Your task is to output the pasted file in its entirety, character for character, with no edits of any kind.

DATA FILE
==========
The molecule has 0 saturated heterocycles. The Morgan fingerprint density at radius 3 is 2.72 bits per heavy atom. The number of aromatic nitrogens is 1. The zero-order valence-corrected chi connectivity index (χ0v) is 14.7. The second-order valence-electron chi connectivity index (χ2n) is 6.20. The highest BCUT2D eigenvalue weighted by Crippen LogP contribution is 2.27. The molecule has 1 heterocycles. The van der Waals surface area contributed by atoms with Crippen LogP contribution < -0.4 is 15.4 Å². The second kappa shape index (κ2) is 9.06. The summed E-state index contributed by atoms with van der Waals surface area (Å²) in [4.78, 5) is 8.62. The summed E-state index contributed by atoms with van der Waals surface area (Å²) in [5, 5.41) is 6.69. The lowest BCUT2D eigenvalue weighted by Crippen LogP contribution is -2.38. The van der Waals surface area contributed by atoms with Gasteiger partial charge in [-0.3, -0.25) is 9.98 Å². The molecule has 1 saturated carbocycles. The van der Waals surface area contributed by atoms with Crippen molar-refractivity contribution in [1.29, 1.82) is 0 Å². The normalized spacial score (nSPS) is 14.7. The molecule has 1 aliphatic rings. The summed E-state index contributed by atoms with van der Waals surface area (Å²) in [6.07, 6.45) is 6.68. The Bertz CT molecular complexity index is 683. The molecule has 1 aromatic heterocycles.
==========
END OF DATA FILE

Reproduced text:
The molecule has 0 saturated heterocycles. The Morgan fingerprint density at radius 3 is 2.72 bits per heavy atom. The number of aromatic nitrogens is 1. The zero-order valence-corrected chi connectivity index (χ0v) is 14.7. The second-order valence-electron chi connectivity index (χ2n) is 6.20. The highest BCUT2D eigenvalue weighted by Crippen LogP contribution is 2.27. The molecule has 1 heterocycles. The van der Waals surface area contributed by atoms with Crippen LogP contribution < -0.4 is 15.4 Å². The second kappa shape index (κ2) is 9.06. The summed E-state index contributed by atoms with van der Waals surface area (Å²) in [4.78, 5) is 8.62. The summed E-state index contributed by atoms with van der Waals surface area (Å²) in [5, 5.41) is 6.69. The lowest BCUT2D eigenvalue weighted by Crippen LogP contribution is -2.38. The van der Waals surface area contributed by atoms with Gasteiger partial charge in [-0.3, -0.25) is 9.98 Å². The molecule has 1 saturated carbocycles. The van der Waals surface area contributed by atoms with Crippen molar-refractivity contribution in [1.29, 1.82) is 0 Å². The normalized spacial score (nSPS) is 14.7. The molecule has 1 aliphatic rings. The summed E-state index contributed by atoms with van der Waals surface area (Å²) in [6.07, 6.45) is 6.68. The Bertz CT molecular complexity index is 683. The molecule has 1 aromatic heterocycles.